And there is more in there. A team of impressive leaders is adding to the reputation of your organisation. This helps you attract other talented people, who will help you grow. And when we talk about growth, a leadership team will give you the momentum you need to get going. Think about it like this; if one strong person then tries to push a heavy car up the hill, well, they will struggle, of course. Now, imagine joining in a community of similarly strong men. The car gets very fast going. And that is the kind of advantage that you gain when investing in leadership development. So, how are you developing the kind of leaders who can give the upper hand to your organisation? Well, you need to find people that can take on those roles first. So then, you need to feed them. You need to look for people with both the skills that your organisation needs, and are the leader's in the making.



To find the right people you need to ask yourself the following questions. What is the organisation's vision? What are your targets for that? What tools will help you achieve those objectives? And can you name people in all these places, who would be a good fit? It is they you ought to be developing. For example, if the goal of your company is to climb trees, you would recruit squirrels, and not train horses to do the job. You will know somebody is right from their track record with your organisation. We should have a history of having good results in the right places. Remember: Horses are not squirrels. A track record is important because it shows the potential to produce great results for others. You can hone in on those who have leadership potential when you know what kind of people you need in your organisation.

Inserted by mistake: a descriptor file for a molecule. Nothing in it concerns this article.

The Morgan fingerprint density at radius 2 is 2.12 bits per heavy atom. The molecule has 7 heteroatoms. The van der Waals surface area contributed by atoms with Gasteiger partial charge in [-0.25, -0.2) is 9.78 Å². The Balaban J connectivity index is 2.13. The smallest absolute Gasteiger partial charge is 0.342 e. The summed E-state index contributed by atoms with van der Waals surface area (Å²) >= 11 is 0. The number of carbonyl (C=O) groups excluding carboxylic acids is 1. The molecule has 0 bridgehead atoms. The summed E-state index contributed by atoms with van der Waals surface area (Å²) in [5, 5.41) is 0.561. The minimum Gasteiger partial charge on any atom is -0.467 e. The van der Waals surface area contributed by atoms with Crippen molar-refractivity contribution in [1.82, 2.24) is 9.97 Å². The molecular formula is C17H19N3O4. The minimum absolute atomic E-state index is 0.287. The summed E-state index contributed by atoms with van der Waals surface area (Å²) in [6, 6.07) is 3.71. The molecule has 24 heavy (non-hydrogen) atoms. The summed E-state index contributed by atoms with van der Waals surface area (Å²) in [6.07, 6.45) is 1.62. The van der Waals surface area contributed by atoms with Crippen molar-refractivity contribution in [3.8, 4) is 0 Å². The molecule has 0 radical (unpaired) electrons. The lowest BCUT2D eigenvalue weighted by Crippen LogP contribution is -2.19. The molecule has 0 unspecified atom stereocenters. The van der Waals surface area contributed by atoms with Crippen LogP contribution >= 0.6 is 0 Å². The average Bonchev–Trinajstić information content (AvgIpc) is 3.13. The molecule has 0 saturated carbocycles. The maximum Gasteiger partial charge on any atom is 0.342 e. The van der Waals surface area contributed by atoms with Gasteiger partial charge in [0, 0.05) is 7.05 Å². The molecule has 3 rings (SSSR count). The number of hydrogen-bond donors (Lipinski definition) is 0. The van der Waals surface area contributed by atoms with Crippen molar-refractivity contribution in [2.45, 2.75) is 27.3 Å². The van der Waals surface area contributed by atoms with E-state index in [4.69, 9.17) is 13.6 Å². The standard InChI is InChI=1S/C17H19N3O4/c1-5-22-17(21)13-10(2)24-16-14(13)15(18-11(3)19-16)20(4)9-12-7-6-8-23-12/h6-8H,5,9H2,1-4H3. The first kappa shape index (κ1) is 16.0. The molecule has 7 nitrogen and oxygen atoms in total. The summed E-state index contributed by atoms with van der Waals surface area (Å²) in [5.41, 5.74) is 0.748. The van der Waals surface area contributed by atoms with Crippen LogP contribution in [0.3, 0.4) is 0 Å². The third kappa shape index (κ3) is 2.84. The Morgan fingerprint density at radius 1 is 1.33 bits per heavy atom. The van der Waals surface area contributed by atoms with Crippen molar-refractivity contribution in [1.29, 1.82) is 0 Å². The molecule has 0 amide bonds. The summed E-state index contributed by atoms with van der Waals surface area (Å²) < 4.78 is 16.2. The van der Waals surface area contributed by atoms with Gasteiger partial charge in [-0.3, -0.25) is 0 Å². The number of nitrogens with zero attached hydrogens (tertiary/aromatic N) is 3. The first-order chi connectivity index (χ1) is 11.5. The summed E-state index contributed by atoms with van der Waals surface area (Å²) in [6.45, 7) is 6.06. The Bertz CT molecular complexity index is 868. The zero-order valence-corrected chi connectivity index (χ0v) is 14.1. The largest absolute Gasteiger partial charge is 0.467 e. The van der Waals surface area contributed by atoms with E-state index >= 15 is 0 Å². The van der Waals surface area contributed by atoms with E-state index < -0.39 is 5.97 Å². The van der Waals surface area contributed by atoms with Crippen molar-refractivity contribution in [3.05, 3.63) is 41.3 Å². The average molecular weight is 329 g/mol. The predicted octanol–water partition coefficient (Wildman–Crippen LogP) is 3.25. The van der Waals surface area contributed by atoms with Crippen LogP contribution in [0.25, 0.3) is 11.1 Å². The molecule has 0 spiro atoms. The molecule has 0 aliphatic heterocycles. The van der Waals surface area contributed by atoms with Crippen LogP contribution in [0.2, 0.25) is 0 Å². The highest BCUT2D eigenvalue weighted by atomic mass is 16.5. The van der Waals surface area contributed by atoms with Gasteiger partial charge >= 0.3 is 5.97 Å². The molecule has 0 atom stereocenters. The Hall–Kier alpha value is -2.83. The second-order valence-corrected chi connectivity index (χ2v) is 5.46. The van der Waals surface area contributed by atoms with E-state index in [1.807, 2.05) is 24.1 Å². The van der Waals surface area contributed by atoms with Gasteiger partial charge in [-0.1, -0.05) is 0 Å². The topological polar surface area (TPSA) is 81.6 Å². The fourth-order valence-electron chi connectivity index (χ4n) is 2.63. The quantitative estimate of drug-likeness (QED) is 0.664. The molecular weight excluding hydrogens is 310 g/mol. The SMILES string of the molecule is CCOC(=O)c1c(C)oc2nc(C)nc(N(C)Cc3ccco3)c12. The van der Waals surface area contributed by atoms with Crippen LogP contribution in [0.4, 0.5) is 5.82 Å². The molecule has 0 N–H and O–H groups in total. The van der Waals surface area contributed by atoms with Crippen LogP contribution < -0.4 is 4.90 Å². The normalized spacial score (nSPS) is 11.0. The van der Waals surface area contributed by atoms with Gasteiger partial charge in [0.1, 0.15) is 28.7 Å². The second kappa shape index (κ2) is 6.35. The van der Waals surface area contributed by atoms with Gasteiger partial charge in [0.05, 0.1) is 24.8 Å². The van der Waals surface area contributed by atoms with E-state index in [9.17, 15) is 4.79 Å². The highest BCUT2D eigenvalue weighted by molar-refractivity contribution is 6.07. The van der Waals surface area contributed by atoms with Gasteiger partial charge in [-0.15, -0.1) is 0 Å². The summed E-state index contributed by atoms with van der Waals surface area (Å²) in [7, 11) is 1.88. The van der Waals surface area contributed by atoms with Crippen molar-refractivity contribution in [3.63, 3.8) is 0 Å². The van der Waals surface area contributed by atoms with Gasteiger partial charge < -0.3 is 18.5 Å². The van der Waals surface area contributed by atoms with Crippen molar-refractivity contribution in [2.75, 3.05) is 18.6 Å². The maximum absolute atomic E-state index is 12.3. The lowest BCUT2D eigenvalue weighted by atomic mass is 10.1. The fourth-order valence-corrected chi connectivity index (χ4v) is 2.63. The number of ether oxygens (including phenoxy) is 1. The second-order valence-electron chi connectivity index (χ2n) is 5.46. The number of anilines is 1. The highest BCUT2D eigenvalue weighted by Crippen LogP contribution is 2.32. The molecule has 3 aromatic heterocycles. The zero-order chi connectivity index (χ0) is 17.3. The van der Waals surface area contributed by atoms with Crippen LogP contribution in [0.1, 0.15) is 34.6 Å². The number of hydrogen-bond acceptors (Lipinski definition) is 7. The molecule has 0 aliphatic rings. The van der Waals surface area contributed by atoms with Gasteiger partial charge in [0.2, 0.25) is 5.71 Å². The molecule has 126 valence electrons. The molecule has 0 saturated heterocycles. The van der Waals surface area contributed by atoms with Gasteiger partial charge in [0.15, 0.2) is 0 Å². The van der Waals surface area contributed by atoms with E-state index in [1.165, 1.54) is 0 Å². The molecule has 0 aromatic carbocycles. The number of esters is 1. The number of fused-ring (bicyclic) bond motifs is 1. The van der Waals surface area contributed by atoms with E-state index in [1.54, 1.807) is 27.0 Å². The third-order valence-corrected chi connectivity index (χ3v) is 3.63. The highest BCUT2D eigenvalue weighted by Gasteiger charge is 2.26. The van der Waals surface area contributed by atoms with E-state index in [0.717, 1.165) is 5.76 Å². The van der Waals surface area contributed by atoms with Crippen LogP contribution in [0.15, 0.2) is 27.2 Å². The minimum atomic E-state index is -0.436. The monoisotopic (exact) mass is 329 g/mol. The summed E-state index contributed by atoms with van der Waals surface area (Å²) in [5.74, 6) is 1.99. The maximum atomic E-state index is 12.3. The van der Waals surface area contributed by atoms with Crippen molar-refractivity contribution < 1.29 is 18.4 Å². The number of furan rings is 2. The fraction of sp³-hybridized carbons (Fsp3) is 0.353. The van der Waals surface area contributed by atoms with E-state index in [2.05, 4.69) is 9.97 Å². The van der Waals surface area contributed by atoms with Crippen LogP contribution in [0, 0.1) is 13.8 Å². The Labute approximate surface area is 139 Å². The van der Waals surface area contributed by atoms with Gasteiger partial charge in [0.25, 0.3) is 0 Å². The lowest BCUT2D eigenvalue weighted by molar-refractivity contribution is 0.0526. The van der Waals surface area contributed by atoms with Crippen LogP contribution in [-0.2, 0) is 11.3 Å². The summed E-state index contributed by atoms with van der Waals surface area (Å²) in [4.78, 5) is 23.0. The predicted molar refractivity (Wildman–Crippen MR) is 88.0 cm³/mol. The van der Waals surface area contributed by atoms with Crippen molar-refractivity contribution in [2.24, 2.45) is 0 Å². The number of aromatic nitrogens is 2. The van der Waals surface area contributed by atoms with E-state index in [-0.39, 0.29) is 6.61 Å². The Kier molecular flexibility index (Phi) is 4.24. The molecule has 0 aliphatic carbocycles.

Well, people with a knack for leadership are good at taking charge and they enjoy it. They also can draw others to them and influence them. Such qualities are important for bringing people to work for a common goal. But the talent for leadership alone isn't enough. You should also want to lead the people you choose and be prepared to work hard – to persevere in the face of defeat. He/she should be passionate and good-natured enough to persuade others to follow. Motivation will start your future leaders and building good habits will help them go the distance. Talent and a good track record are some of the qualities that will help you identify a potential leader. But those two things alone will not make a potential leader a great leader. After all, there are many talented people whose careers fizzle out.